Nature of our current Monetary system; functional analysis of commercial bank operations; limits to credit expansion; alternative theories of the value of money; monetary and fiscal policies for control of the business cycle; powers of the Federal Reserve System and the Treasury; mechanics of international payment; balance-of-payments and other problems. Prerequisites: ECON 201 and ECON 202. F,S.

ECON 305. Principles of Banking I. 3 Credits.

This course introduces the students to basic principles of banking governing loans, investments, deposits, liabilities, and capital. Consideration is given to the areas of liquidity, profitability, and capital adequacy as they relate to regulatory standards. Additional topics include bank organization, performance, and scope of services. Prerequisite: ECON 303. F.

ECON 306. Principles of Banking II. 3 Credits.

A continuation of ECON 305, Principles of Banking I. Students will explore the application of theory to the financial decision making and management of banks. The main focus of the course is the assessment of bank risks and management of those risks. A feature of the course is the use of a bank simulation model to connect theory and practice. Prerequisite: ECON 305. S.

ECON 308. Intermediate Microeconomic Theory. 3 Credits.

Theory of demand, production, and cost; price determination under alternative market structures; general equilibrium and economic welfare; analysis of market failure; applications to public policy. (Core requirement for students planning advanced study in Economics.) Prerequisites: ECON 201 and ECON 202. F.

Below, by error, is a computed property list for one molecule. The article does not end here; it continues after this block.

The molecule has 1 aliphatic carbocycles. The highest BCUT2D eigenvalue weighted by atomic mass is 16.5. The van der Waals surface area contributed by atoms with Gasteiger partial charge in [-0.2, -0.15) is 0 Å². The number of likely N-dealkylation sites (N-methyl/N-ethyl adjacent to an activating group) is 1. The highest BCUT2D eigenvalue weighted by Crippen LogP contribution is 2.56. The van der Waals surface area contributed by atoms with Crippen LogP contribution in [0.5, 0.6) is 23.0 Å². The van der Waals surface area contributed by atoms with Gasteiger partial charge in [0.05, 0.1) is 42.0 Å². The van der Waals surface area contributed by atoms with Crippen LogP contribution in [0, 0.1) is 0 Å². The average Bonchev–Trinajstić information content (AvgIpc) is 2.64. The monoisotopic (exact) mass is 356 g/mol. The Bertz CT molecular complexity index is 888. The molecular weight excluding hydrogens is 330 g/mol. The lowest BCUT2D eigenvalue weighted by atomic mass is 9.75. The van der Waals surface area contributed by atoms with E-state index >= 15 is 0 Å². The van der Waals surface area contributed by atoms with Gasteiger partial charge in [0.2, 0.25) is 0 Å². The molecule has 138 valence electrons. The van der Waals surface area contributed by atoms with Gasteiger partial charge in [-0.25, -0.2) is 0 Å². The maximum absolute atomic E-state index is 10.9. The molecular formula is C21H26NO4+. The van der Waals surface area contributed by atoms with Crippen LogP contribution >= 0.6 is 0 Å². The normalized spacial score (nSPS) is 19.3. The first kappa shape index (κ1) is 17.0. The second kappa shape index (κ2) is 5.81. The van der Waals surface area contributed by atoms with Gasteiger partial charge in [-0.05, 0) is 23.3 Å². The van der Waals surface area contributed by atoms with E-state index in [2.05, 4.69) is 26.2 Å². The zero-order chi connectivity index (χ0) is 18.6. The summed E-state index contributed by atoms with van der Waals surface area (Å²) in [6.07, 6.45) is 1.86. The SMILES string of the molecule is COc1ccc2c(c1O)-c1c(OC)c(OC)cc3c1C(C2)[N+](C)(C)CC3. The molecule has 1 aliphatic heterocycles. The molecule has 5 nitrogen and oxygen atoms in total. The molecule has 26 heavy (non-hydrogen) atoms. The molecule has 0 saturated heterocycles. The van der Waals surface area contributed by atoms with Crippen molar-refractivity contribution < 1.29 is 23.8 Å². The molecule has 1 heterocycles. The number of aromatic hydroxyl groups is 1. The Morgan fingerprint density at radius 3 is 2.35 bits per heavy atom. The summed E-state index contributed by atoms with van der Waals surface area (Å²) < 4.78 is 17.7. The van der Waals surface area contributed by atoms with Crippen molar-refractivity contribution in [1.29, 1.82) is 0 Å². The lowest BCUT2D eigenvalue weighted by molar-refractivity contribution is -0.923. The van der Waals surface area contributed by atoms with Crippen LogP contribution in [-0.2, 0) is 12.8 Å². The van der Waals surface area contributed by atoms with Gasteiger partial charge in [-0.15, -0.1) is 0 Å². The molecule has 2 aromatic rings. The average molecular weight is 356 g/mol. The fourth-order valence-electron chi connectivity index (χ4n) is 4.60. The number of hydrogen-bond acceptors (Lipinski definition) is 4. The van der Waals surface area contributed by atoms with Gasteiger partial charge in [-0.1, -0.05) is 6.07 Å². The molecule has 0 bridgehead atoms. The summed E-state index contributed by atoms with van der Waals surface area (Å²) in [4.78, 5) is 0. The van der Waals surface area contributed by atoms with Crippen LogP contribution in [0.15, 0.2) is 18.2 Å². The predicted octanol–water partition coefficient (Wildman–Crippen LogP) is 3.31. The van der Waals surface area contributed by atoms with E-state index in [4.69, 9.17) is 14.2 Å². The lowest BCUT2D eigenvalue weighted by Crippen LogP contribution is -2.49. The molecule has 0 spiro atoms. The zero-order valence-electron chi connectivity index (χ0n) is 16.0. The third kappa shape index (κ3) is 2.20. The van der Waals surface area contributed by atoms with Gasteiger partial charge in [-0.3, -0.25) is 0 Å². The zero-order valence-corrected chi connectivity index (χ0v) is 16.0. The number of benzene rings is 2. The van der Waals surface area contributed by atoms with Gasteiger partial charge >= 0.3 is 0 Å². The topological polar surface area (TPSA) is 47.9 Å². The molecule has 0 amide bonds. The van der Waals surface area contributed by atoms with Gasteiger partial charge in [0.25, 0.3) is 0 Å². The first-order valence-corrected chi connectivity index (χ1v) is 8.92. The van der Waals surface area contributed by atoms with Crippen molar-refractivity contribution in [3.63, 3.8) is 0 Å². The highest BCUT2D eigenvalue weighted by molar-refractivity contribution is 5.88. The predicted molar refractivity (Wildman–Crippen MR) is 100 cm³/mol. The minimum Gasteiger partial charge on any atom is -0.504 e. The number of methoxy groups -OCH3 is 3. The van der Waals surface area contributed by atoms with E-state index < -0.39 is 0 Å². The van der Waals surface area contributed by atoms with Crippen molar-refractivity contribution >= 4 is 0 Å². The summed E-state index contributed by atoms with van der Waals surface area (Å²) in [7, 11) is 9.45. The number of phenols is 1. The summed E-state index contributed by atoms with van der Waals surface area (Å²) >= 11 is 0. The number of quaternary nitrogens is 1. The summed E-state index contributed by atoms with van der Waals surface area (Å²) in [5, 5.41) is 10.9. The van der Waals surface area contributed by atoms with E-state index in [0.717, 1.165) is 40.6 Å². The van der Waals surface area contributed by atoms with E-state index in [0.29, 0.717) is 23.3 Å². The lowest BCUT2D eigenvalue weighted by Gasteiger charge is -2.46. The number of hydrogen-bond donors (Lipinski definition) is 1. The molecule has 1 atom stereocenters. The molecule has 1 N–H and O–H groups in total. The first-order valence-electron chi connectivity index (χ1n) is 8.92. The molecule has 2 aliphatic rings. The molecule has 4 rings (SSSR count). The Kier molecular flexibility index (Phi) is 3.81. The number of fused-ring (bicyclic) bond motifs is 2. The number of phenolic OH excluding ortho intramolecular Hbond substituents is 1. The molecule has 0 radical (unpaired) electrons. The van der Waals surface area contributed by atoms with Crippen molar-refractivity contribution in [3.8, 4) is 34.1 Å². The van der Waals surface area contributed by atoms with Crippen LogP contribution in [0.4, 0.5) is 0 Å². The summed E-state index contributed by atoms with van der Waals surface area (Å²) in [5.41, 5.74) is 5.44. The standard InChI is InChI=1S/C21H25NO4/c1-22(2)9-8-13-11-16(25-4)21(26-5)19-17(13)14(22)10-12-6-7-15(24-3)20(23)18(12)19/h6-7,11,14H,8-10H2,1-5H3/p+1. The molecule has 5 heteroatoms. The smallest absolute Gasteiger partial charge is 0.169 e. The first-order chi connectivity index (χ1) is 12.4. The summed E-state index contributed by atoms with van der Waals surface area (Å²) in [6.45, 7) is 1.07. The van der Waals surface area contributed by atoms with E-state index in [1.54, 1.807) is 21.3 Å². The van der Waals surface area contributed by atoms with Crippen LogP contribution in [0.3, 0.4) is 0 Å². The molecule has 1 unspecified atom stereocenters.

ECON 309. Intermediate Macroeconomic Theory and Policy. 3 Credits.

A framework for studying national income, employment, and the general price level is developed. Theoretical perspectives on the National Income and Product accounts, expenditures in the public and private sectors of the economy, and supply and demand for money, labor and other resources are surveyed. Macroeconomic Theory is then applied to a study of monetary, fiscal, incomes, and other policies intended to influence unemployment, inflation, balance of international financial payments, and economic growth. (Core requirement for students planning advanced study in Economics.) Prerequisites: ECON 201 and ECON 202. S.